– by Kelly Hedgecock
Kelly Hedgecock ,25, grew up in Walnut Creek, is the daughter of our own Diablo Gazette’s Bookends columnist Jill Hedgecock and works at a San Francisco ad agency. She loves to travel.
With relations continuing to thaw with Cuba, Americans now have a new destination opportunity for that curious traveler and adventurer, which I am one. When it comes to discussing Cuba as an American, there’s a lot of hearsay. “Don’t you have to travel with a private tour group? I heard you can’t use bank cards in Cuba. Be careful, it’s dangerous there! I heard the food is terrible!“ My boyfriend, Paul, and I wanted to see for ourselves.
After some preliminary research, we learned Americans have twelve reasons for traveling to Cuba, but that general tourism is not one of them. Our incentive for going was to have people-to-people interactions, stay with Cuban families, and visit museums.
We flew to Havana from Cancun. We felt uneasy at the Cancun airport. When do we need to buy our visa? Were they going to question our motives? As we scrambled to fill out the necessary paperwork, we noticed families bringing comforters, air conditioners, even cases of Corona with them – all commodities in a country with a US trade embargo.
In the end, we had no problems entering Cuba. The only question customs asked was “Have you been to Africa in the last six months?” However, we waited two hours for our luggage. Finally, it came through and we embarked to our first accommodation – a “casas particulares.”
“Casas particulares” or “private houses” are the preferred method of room and board in Cuba. Many local families rent out extra rooms in their homes, charging tourists $30 USD per night; a fortune for Cubans considering this amount is equivalent to monthly salaries of some doctors. In addition, meals cooked by the hosts were the some of the best food we had in Cuba. A typical meal would include fish, chicken or pork paired with white rice, black beans, plantains, avocado and cucumber. Breakfast was often a treat with a fresh mango or papaya smoothie, eggs, cheese, and bread with butter and jam.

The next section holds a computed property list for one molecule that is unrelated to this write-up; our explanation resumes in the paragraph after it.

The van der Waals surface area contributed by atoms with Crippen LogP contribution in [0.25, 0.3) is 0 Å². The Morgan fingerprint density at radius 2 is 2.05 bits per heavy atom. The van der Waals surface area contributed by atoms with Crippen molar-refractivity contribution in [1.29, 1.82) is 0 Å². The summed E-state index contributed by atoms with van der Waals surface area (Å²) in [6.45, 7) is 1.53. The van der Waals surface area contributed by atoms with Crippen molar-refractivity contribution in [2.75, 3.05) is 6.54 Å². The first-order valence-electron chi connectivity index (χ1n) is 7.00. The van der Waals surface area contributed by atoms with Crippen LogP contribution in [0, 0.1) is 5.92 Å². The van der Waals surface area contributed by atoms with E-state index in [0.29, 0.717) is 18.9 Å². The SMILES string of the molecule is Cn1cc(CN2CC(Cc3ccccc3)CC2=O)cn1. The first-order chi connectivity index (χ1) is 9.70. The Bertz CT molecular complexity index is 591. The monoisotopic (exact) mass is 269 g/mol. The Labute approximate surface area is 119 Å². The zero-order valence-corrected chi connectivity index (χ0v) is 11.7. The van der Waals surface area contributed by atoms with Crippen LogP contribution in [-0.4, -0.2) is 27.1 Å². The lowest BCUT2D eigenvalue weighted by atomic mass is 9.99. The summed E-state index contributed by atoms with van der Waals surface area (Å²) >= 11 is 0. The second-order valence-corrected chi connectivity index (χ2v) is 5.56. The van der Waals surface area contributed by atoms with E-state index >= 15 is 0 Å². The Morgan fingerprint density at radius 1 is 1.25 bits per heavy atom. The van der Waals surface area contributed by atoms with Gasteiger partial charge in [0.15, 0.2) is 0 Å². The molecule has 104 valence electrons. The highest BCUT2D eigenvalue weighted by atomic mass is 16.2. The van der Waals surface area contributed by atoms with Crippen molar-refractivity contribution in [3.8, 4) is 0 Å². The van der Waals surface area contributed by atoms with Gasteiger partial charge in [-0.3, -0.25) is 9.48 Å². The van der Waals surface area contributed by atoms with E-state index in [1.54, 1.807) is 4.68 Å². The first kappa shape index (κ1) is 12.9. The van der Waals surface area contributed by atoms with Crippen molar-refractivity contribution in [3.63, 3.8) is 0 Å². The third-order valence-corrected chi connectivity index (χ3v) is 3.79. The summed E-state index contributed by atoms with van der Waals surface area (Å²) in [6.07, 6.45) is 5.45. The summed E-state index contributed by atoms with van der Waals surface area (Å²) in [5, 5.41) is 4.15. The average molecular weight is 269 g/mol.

As for the money situation, tourists who exchange their money will receive “CUCs” (pronounced ‘kooks’) or Cuban Convertible Pesos. One CUC is worth one USD. Locals use the regular national peso, which is worth much less. Unsuspecting tourists are consistently overcharged for everything from taxi rides to meals to tours. We quickly learned the proper prices from savvy tourists and kind casas particulares hosts. The major issue with private businesses charging tourists premium prices is that it creates a huge economic divide between Cubans in the tourist industry and resentment from the rest of society.
We had many interactions with locals. Most encounters started with conversation asking where we were from and ending with them wanting something from us. By the way, fair warning: If someone tells you their friend works at a cigar factory and can get you the best cigars for a great price, do not go with them. If you agree to get a drink or meal with a local, expect to pay for theirs as well. Don’t get me wrong, the Cubans were good people. They never pressed too hard, were always kind and charismatic. Cubans respect the law and fear of getting caught with drugs and guns keeps the crime rate low. We felt very safe throughout the trip.
Exploring Old Havana, walking along the Malecón, riding in a vintage 60’s convertible, eating traditional Cuban food on the balcony of an apartment-turned-restaurant, riding horses in Viñales Valley, tasting Cuban rum, seeing a cabaret are all experiences we will cherish forever. Cuba is a country rich in culture with the most loud and proud people I have ever met. If you are an adventurous traveler, speak a little Spanish, and want to immerse yourself in a country where it feels like you traveled fifteen years back in time, a trip to Cuba is for you.